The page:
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MOVIE REVIEW

Observing the mundane, 'Mutual' finds the sublime

The frustration with loving some filmmakers is that you're disappointed when their work doesn't quite catch on with an audience and the director spends his career as a critics' pet. I pray this doesn't remain the case with Andrew Bujalski, the director of "Funny Ha Ha," a piercingly true romantic comedy that languished needlessly for years before finally getting a brief release last year.

The future of Bujalski's terrific, equally low-key second comedy, ``Mutual Appreciation," seemed uncertain, too. Afraid that it would never get a proper theatrical release, I ordered a DVD copy from the director's website at the beginning of the year. But lo, the film has found a distributor and opens today at the Brattle for a week before moving to the Coolidge.

Shot in the kind of grainy black and white that looks best in a theater, the new movie conjures another tale of the young, nervous, and stammering, although the shots and beer drinking in the first movie have expanded to wine and pot. The laughs are bigger, too.

Alan (Justin Rice) has just moved to New York from Boston with no actual plan beyond scoring success with his band (it more or less consists of just him). Acutely sensitive, he's coasting on a wave of expectation and the belief that, contrary to his father's opinion, anything can happen to him. But nothing too exciting ever does, which is a boon for the film, since Bujalski's strength as a director is framing the mundane as it happens in the world's bedrooms, living rooms, and coffeehouses. ``Mutual Appreciation" appropriates a seemingly improvised vérité style that's ideal for a cast of characters of no tremendous ambition.

When Alan, his best friend, Lawrence (Bujalski), and Lawrence's girlfriend, Ellie (Rachel Clift), sit around and talk about, say, the mole on Lawrence's rump, the content of their conversations is secondary to the scene's ability to make you feel like you're in the room, too. A lot of the exchanges feature cutting remarks that the characters hear and respond to. The talk is often random or inconclusive, yet Bujalski is keen about how some dialogue resonates. After the newly arrived Alan tells Lawrence, who has offered him a place to sleep, that he has another living arrangement, Lawrence casually says, as though certain suspicions had been confirmed, ``You can always find a benefactor." And Alan is momentarily insulted. These two have an ambiguous bond that makes Ellie a little nervous. She's not alone. At one point, a group of young women assume Alan is gay.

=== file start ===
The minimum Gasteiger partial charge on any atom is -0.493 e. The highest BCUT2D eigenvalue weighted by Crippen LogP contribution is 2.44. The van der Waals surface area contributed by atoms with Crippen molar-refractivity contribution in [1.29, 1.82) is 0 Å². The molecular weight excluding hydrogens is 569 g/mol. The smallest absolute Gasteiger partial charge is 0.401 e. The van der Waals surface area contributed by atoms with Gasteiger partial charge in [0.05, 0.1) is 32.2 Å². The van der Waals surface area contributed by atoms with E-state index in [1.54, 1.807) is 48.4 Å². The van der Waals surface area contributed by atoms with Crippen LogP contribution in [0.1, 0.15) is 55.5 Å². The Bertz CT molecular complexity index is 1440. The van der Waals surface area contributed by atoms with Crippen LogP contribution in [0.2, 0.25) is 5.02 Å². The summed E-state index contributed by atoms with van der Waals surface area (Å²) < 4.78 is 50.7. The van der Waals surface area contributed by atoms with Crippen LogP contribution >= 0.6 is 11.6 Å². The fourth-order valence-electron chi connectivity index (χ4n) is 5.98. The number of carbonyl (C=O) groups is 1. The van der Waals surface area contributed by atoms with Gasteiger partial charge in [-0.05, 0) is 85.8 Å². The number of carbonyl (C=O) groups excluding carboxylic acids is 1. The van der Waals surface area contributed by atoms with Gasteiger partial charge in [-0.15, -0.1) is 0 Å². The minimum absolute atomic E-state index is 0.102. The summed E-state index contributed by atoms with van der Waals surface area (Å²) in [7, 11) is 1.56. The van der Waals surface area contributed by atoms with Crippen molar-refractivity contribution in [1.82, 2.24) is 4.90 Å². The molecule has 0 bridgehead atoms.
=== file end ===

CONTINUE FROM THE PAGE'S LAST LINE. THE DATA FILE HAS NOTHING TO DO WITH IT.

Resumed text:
At times, this picture feels like a slimmed down Jean Eustache film or an extremely modest variation of Francois Truffaut's ``Jules et Jim." You're forced to wonder what more money or a bigger vision might have produced. While it's true that the characters here have slim ambitions, you consequently have to wonder -- even while remaining devoted to his uncannily subtle skill with character -- what else Bujalski has up his sleeve. A panning shot, perhaps?

``Mutual Appreciation" is his first New York film (``Funny Ha Ha" was set in Allston), and the world he's captured is true to Alan's hipster dreams and indie-rock goals. The character's emotional dial is set on ``emo," which means he lacks the social constitution to articulate himself. He's passive, aimless, and occasionally narcissistic. See Alan unhook himself from Sara (Seung-Min Lee), a cute radio DJ, without it costing him her brother, who's his temporary drummer. And watch as he carries on a flirtation with Ellie, who's also attracted to him. Her emotional intelligence, however, is superior. The women in ``Mutual Appreciation" are confident and direct. The men can be exasperatingly meek.

``Funny Ha Ha" was about a stalled 20-something and her romantic entanglements. (The woman who played her, Kate Dollenmayer, has a too-small part here.) ``Mutual Appreciation" is the second chapter in what seems like Bujalski's statement about people trying to find the right words as they move toward adulthood and negotiating their fears of commitment of any kind -- to a job, a person, or a complete thought. He could have called this movie ``A Tentative Yes." Of course, that title should do nothing to stop you from making an absolute commitment to see this film.

Wesley Morris can be reached at wmorris@globe.com.

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